The Epi-Paleolithic period (20,000–10,000 YBP) is characterized by a microliths – tiny flint tools occurring in a variety of shapes. The morphological and technological variability of the microliths serves as a basis for the division of the period, both chronologically and spatially. Non-geometric microliths, such as arch-backed bladelets, truncated backed bladelets and micro-points characterize the Kebaran (20,000–15,500 YBP), the main culture of the early phase of the Epi-Paleolithic period in the Mediterranean region. The Geometric Kebaran (15,500–13,000 YBP) is characterized by trapeze/rectangles – backed microliths with two truncations comprises the main culture of the middle phase of the Epi-Paleolithic. The Natufian culture (13,000–10,000 YBP) defines the final phase of the Epi-Paleolithic period in the region and is characterized by lunates – geometric microliths with curved back.
Several archaeological finds and experimental studies have shown that the microliths were used to compose weapons, arrows or spears. The morphological change of the microliths over time actually reflects changes that occurred in the design of the weapons (Yaroshevich et al. 2010).
Three squares (2.5×2.5 m) were opened in an area slated for development. Two main sedimentological layers were exposed: a layer of sand (thickness c. 0.25–0.30 m; Fig. 2) and below it a layer of reddish orange sandy hamra (thickness in excess of 3 m). Knapped flint items were discovered in the hamra layer (c. 0.5 m below the surface; thickness of the horizon c. 0.2 m). All the sediments were dry sieved using a 2 mm mesh.
The flint assemblage consisted of 1,570 items, of which 1,002 are chips (flakes, max. length 1.5 cm), 53 chunks (unidentified knapped pieces), 439 debitage items and 76 tools. The debitage comprised flakes (38.8%), bladelets (18%), core debris (18%), primary items (8%) blades (7%), cores 5%; Fig. 3) microburins (5%; Fig. 4:13–16) and burin spall (0.2%). Non-geometric microliths (61.8%; Fig. 4:1–10) constitute the predominant group in the tool assemblage. Of the forty-seven non-geometric microliths, 10 complete items were found, all truncated backed bladelets with turncation fashioned on the proximal or distal part of the bladelet; the rest of the items are truncated fragments (distal or proximal) or medial fragments. Five lunates (6.6% of all the tools; Fig. 4:11, 12), mostly broken, were found together with the non-geometric microliths. Scrapers and retouched flakes (18.4% and 14.5% respectively; Fig. 5) are the second and third largest groups making up the tool assemblage. The scrapers were knapped on blades, flakes and primary items; some of them can be defined as carinated scrapers. The assemblage includes two side scrapers (2.6%), two retouched blades (2.6%), a burin (1.3%) and a denticulate (1.3%). The raw material used for the industry is of fine quality, homogenous and gray brown in color (Figs. 6–8); it was probably derived from wadi pebbles.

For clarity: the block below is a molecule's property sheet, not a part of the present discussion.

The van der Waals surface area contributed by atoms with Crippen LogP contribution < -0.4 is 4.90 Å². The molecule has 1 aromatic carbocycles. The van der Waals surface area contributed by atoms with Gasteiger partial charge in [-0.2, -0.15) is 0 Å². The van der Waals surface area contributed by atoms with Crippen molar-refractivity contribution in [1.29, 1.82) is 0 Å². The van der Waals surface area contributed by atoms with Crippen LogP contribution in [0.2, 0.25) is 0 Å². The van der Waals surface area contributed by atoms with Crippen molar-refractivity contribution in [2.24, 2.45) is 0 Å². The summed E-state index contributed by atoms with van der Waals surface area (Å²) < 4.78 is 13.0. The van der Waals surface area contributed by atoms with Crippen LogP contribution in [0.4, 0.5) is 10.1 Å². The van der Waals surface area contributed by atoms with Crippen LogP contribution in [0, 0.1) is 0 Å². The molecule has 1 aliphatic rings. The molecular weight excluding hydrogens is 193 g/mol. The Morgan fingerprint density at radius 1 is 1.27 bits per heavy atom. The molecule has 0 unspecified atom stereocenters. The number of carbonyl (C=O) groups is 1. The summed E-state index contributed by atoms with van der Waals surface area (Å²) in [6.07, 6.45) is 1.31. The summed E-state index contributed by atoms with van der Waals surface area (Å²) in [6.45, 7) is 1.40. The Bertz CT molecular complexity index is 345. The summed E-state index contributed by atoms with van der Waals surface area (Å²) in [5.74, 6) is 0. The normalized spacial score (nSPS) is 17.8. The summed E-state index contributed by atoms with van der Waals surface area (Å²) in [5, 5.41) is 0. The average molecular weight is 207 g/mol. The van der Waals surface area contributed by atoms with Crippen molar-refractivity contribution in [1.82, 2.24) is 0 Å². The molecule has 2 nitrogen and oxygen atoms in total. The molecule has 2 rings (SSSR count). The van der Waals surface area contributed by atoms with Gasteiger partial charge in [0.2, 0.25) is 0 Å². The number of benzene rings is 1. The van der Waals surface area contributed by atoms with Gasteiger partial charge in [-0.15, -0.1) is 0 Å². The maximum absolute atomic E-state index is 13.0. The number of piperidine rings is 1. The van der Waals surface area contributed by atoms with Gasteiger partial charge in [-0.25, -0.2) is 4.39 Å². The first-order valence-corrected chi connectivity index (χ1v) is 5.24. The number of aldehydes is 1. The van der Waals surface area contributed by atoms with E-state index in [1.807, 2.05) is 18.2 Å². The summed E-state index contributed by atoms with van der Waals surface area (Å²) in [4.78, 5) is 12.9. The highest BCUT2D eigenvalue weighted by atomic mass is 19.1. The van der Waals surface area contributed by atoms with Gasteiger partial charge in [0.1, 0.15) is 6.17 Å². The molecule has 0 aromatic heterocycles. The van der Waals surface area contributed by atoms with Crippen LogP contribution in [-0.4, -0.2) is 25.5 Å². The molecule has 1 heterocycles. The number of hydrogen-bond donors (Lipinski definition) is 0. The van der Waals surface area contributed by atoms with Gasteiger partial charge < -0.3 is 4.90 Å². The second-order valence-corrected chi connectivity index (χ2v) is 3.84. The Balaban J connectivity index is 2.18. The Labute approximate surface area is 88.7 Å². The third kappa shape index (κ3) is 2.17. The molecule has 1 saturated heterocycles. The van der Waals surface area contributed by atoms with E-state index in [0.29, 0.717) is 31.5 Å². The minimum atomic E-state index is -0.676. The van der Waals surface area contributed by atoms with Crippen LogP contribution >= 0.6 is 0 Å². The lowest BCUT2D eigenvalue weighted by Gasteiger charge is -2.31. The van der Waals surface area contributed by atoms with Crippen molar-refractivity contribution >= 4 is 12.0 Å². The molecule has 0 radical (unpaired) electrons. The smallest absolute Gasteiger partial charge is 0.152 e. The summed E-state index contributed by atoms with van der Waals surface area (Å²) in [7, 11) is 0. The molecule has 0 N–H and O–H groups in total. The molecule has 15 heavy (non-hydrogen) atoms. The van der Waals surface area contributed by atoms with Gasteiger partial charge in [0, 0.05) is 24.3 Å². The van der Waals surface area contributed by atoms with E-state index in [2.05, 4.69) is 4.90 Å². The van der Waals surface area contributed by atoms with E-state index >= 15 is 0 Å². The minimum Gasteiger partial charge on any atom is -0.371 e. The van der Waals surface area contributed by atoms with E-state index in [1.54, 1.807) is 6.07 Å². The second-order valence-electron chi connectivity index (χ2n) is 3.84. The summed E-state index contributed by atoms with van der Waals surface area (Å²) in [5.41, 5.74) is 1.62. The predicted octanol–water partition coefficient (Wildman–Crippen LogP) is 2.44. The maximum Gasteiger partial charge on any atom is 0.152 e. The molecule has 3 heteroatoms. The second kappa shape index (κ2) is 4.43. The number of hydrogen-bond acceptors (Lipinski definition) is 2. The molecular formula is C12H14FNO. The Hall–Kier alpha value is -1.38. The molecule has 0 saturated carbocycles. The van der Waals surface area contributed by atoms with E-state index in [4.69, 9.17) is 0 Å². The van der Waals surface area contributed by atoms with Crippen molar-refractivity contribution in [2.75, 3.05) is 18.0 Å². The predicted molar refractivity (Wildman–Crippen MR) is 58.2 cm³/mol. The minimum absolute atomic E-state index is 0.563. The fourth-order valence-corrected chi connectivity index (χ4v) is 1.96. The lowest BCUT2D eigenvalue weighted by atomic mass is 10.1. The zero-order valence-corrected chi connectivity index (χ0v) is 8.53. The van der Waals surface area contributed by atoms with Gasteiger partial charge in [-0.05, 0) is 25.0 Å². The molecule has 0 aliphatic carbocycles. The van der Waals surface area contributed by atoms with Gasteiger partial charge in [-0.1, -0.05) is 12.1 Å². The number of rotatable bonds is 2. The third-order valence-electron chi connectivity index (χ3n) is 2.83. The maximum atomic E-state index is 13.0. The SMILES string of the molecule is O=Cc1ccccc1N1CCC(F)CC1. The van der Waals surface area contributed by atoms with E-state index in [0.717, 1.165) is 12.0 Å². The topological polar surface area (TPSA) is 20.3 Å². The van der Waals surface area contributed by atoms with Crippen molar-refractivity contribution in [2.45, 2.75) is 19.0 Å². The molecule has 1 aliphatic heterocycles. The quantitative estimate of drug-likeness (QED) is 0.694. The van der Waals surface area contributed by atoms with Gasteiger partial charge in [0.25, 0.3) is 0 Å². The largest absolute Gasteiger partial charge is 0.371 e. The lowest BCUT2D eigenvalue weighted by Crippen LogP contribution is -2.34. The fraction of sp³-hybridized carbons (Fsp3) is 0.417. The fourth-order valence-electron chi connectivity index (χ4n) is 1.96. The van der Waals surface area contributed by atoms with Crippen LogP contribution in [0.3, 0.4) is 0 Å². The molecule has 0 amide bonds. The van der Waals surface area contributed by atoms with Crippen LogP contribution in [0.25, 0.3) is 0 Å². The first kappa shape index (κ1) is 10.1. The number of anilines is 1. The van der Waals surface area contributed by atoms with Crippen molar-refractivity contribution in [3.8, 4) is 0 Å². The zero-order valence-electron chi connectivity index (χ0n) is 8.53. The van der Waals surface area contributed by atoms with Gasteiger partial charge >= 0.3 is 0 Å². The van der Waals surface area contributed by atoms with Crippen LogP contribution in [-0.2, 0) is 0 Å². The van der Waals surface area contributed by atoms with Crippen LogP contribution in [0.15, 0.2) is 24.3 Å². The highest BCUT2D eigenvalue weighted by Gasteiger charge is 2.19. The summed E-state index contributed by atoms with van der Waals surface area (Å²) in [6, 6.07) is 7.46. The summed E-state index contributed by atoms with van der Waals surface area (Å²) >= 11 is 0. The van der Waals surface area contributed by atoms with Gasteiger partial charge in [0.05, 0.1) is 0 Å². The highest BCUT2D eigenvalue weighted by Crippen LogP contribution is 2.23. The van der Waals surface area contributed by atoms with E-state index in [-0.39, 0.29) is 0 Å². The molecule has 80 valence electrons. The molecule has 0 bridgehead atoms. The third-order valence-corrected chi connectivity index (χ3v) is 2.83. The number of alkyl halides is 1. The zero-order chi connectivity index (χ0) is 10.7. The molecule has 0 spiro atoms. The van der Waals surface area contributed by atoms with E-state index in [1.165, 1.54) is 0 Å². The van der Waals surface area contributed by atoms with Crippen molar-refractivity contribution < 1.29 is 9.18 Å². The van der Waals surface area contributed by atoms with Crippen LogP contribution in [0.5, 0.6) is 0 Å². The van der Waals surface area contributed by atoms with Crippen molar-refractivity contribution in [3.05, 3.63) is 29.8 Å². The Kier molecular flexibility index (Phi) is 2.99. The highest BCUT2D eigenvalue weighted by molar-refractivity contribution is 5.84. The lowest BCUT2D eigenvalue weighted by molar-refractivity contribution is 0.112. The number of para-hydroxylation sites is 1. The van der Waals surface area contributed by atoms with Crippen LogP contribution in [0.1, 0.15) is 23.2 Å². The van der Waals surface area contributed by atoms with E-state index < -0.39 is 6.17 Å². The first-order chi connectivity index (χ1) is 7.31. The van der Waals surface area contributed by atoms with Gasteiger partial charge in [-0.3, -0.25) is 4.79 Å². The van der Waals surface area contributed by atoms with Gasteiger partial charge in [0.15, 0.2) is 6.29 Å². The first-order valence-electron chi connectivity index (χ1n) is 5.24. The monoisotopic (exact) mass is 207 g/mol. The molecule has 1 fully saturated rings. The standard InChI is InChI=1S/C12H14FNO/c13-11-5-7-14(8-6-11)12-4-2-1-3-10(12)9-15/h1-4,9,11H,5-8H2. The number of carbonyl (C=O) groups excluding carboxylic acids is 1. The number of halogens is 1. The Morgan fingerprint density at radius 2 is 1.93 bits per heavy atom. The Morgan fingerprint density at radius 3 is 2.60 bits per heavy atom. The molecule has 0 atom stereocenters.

When the site was first described, the use of the micro-burin technique in the Mediterranean region was mainly identified with the Natufian culture (Bar-Yosef 1970); therefore, it was proposed to ascribe the site to this culture or other industries that are chronologically similar, namely of the Late Epi-Paleolithic period. This suggestion was primarily based on the presence of lunates and the use of the micro-burin technique. Epi-Paleolithic sites that were excavated subsequent to the publication of Gat Rimmon have shown that this technique was employed from the beginning of the period and is characteristic of several cultures (Goring-Morris 1995), among them the Kebaran culture, for example at Nahal Hadera V, on the coastal plain c. 30 km north of Gat Rimmon, where similar artifacts were discovered (Saxon el al. 1974). Similarly, the presence of several lunates in the flint assemblages that represent an early and middle phase of the period is a phenomenon known from Kebaran and Geometric Kebaran sites, e.g., at Hefziba (Ronen et al. 1976). These examples raise the possibility that the Gat Rimmon site represents an early phase in the Epi-Paleolithic period, namely the Kebaran culture.